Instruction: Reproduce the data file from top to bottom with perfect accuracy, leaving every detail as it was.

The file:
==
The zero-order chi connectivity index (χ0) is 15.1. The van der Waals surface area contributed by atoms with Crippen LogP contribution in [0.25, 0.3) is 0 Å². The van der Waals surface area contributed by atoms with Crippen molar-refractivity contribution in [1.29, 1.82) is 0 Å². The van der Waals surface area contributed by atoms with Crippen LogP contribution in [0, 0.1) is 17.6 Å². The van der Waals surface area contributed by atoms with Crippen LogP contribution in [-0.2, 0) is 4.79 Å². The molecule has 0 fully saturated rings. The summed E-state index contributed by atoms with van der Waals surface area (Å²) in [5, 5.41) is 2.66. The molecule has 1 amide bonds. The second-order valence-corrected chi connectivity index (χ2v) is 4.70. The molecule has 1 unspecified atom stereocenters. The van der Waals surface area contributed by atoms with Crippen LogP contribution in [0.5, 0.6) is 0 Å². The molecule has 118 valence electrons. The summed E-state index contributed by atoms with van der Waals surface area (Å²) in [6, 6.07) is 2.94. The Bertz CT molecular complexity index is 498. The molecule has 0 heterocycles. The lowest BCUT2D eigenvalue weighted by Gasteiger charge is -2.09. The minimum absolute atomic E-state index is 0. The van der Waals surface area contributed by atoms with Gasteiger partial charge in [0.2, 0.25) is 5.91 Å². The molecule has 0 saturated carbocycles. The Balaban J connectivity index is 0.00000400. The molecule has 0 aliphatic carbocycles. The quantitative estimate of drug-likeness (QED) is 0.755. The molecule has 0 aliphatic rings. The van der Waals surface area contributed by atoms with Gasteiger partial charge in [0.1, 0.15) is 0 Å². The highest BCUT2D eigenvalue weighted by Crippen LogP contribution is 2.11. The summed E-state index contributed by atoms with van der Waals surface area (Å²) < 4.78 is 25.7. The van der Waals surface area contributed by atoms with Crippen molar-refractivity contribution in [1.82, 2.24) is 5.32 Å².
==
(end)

The zero-order chi connectivity index (χ0) is 15.1. The van der Waals surface area contributed by atoms with Crippen LogP contribution in [0.25, 0.3) is 0 Å². The van der Waals surface area contributed by atoms with Crippen molar-refractivity contribution in [1.29, 1.82) is 0 Å². The van der Waals surface area contributed by atoms with Crippen LogP contribution in [0, 0.1) is 17.6 Å². The van der Waals surface area contributed by atoms with Crippen LogP contribution in [-0.2, 0) is 4.79 Å². The molecule has 0 fully saturated rings. The summed E-state index contributed by atoms with van der Waals surface area (Å²) in [5, 5.41) is 2.66. The molecule has 1 amide bonds. The second-order valence-corrected chi connectivity index (χ2v) is 4.70. The molecule has 1 unspecified atom stereocenters. The van der Waals surface area contributed by atoms with Crippen LogP contribution in [0.5, 0.6) is 0 Å². The molecule has 118 valence electrons. The summed E-state index contributed by atoms with van der Waals surface area (Å²) in [6, 6.07) is 2.94. The Bertz CT molecular complexity index is 498. The molecule has 0 heterocycles. The lowest BCUT2D eigenvalue weighted by Gasteiger charge is -2.09. The minimum absolute atomic E-state index is 0. The van der Waals surface area contributed by atoms with Gasteiger partial charge in [0.2, 0.25) is 5.91 Å². The molecule has 0 saturated carbocycles. The Balaban J connectivity index is 0.00000400. The molecule has 0 aliphatic carbocycles. The quantitative estimate of drug-likeness (QED) is 0.755. The molecule has 0 aliphatic rings. The van der Waals surface area contributed by atoms with Gasteiger partial charge in [0.1, 0.15) is 0 Å². The highest BCUT2D eigenvalue weighted by Crippen LogP contribution is 2.11. The summed E-state index contributed by atoms with van der Waals surface area (Å²) < 4.78 is 25.7. The van der Waals surface area contributed by atoms with Crippen molar-refractivity contribution in [1.82, 2.24) is 5.32 Å².